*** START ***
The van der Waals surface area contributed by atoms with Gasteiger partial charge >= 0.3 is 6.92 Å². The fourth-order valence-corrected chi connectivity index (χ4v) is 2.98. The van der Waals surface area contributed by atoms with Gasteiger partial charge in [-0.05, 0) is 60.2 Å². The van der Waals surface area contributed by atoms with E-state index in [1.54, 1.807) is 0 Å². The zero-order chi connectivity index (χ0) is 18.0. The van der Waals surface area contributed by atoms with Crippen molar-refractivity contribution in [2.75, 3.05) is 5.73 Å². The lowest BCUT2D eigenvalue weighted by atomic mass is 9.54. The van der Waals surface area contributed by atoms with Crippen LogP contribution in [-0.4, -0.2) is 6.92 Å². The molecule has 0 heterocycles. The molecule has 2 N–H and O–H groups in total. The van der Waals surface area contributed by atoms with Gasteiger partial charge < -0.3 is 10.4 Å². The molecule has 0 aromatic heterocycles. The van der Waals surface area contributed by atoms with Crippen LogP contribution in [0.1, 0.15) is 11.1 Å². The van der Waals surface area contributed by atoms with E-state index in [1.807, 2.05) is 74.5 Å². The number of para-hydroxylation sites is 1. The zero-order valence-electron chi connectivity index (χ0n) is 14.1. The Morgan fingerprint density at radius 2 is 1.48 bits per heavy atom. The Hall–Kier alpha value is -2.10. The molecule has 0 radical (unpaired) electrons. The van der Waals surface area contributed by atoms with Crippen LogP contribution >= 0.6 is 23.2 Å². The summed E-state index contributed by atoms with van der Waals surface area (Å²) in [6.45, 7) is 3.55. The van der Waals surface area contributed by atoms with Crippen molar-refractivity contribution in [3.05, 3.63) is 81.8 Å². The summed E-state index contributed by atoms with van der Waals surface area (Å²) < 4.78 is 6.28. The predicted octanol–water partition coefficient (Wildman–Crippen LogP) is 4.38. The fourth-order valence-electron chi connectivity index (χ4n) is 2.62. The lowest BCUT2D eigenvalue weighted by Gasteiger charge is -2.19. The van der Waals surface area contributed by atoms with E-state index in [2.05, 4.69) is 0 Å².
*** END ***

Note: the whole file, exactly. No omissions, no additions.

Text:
The van der Waals surface area contributed by atoms with Gasteiger partial charge >= 0.3 is 6.92 Å². The fourth-order valence-corrected chi connectivity index (χ4v) is 2.98. The van der Waals surface area contributed by atoms with Gasteiger partial charge in [-0.05, 0) is 60.2 Å². The van der Waals surface area contributed by atoms with E-state index in [1.54, 1.807) is 0 Å². The zero-order chi connectivity index (χ0) is 18.0. The van der Waals surface area contributed by atoms with Crippen molar-refractivity contribution in [2.75, 3.05) is 5.73 Å². The lowest BCUT2D eigenvalue weighted by atomic mass is 9.54. The van der Waals surface area contributed by atoms with Crippen LogP contribution in [-0.4, -0.2) is 6.92 Å². The molecule has 0 heterocycles. The molecule has 2 N–H and O–H groups in total. The van der Waals surface area contributed by atoms with Gasteiger partial charge < -0.3 is 10.4 Å². The molecule has 0 aromatic heterocycles. The van der Waals surface area contributed by atoms with Crippen LogP contribution in [0.1, 0.15) is 11.1 Å². The van der Waals surface area contributed by atoms with E-state index in [1.807, 2.05) is 74.5 Å². The number of para-hydroxylation sites is 1. The zero-order valence-electron chi connectivity index (χ0n) is 14.1. The Morgan fingerprint density at radius 2 is 1.48 bits per heavy atom. The Hall–Kier alpha value is -2.10. The molecule has 0 radical (unpaired) electrons. The van der Waals surface area contributed by atoms with Crippen LogP contribution >= 0.6 is 23.2 Å². The summed E-state index contributed by atoms with van der Waals surface area (Å²) in [6.45, 7) is 3.55. The van der Waals surface area contributed by atoms with Crippen molar-refractivity contribution in [3.05, 3.63) is 81.8 Å². The summed E-state index contributed by atoms with van der Waals surface area (Å²) < 4.78 is 6.28. The predicted octanol–water partition coefficient (Wildman–Crippen LogP) is 4.38. The fourth-order valence-electron chi connectivity index (χ4n) is 2.62. The lowest BCUT2D eigenvalue weighted by Gasteiger charge is -2.19. The van der Waals surface area contributed by atoms with E-state index in [2.05, 4.69) is 0 Å².